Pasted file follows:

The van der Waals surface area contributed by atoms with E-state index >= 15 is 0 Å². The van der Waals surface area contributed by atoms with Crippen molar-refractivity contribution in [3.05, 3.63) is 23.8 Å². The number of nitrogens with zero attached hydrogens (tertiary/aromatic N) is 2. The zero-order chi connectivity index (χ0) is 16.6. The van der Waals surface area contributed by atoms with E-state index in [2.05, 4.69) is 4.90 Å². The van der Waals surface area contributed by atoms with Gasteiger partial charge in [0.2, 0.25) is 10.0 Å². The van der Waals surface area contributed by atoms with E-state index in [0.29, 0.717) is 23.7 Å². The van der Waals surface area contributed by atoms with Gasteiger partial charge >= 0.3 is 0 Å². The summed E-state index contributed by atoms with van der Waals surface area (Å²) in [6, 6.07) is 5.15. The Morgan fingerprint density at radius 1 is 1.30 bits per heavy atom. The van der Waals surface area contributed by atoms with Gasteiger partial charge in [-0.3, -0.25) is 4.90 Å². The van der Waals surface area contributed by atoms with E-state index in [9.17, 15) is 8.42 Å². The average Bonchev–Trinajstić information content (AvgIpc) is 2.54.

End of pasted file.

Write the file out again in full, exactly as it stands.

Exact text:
The van der Waals surface area contributed by atoms with E-state index >= 15 is 0 Å². The van der Waals surface area contributed by atoms with Crippen molar-refractivity contribution in [3.05, 3.63) is 23.8 Å². The number of nitrogens with zero attached hydrogens (tertiary/aromatic N) is 2. The zero-order chi connectivity index (χ0) is 16.6. The van der Waals surface area contributed by atoms with E-state index in [2.05, 4.69) is 4.90 Å². The van der Waals surface area contributed by atoms with Gasteiger partial charge in [0.2, 0.25) is 10.0 Å². The van der Waals surface area contributed by atoms with E-state index in [0.29, 0.717) is 23.7 Å². The van der Waals surface area contributed by atoms with Gasteiger partial charge >= 0.3 is 0 Å². The summed E-state index contributed by atoms with van der Waals surface area (Å²) in [6, 6.07) is 5.15. The Morgan fingerprint density at radius 1 is 1.30 bits per heavy atom. The van der Waals surface area contributed by atoms with Gasteiger partial charge in [-0.3, -0.25) is 4.90 Å². The van der Waals surface area contributed by atoms with E-state index in [9.17, 15) is 8.42 Å². The average Bonchev–Trinajstić information content (AvgIpc) is 2.54.